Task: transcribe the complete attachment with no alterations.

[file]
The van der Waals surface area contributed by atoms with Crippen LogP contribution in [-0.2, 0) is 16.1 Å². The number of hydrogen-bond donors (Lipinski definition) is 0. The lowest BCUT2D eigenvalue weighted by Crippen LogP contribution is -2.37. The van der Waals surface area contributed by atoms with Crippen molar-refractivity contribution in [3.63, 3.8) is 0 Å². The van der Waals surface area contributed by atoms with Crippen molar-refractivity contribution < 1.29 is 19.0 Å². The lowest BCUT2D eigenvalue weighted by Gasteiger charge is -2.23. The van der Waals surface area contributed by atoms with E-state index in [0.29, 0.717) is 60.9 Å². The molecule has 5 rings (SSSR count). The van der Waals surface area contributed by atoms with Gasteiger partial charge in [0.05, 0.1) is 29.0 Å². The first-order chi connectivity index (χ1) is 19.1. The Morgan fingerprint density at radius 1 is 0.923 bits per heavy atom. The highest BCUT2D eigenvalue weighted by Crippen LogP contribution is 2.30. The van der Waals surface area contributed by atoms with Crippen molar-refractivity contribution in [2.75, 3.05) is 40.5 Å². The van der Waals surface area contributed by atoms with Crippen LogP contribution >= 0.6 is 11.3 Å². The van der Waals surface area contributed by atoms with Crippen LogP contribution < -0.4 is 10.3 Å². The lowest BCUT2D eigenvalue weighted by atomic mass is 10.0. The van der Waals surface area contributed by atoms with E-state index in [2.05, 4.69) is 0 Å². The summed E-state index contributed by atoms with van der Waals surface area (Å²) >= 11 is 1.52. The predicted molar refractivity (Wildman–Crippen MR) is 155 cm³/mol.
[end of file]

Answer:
The van der Waals surface area contributed by atoms with Crippen LogP contribution in [-0.2, 0) is 16.1 Å². The number of hydrogen-bond donors (Lipinski definition) is 0. The lowest BCUT2D eigenvalue weighted by Crippen LogP contribution is -2.37. The van der Waals surface area contributed by atoms with Crippen molar-refractivity contribution in [3.63, 3.8) is 0 Å². The van der Waals surface area contributed by atoms with Crippen molar-refractivity contribution < 1.29 is 19.0 Å². The lowest BCUT2D eigenvalue weighted by Gasteiger charge is -2.23. The van der Waals surface area contributed by atoms with E-state index in [0.29, 0.717) is 60.9 Å². The molecule has 5 rings (SSSR count). The van der Waals surface area contributed by atoms with Gasteiger partial charge in [0.05, 0.1) is 29.0 Å². The first-order chi connectivity index (χ1) is 19.1. The Morgan fingerprint density at radius 1 is 0.923 bits per heavy atom. The highest BCUT2D eigenvalue weighted by Crippen LogP contribution is 2.30. The van der Waals surface area contributed by atoms with Crippen molar-refractivity contribution in [2.75, 3.05) is 40.5 Å². The van der Waals surface area contributed by atoms with Crippen LogP contribution >= 0.6 is 11.3 Å². The van der Waals surface area contributed by atoms with Crippen LogP contribution < -0.4 is 10.3 Å². The lowest BCUT2D eigenvalue weighted by atomic mass is 10.0. The van der Waals surface area contributed by atoms with E-state index in [2.05, 4.69) is 0 Å². The summed E-state index contributed by atoms with van der Waals surface area (Å²) >= 11 is 1.52. The predicted molar refractivity (Wildman–Crippen MR) is 155 cm³/mol.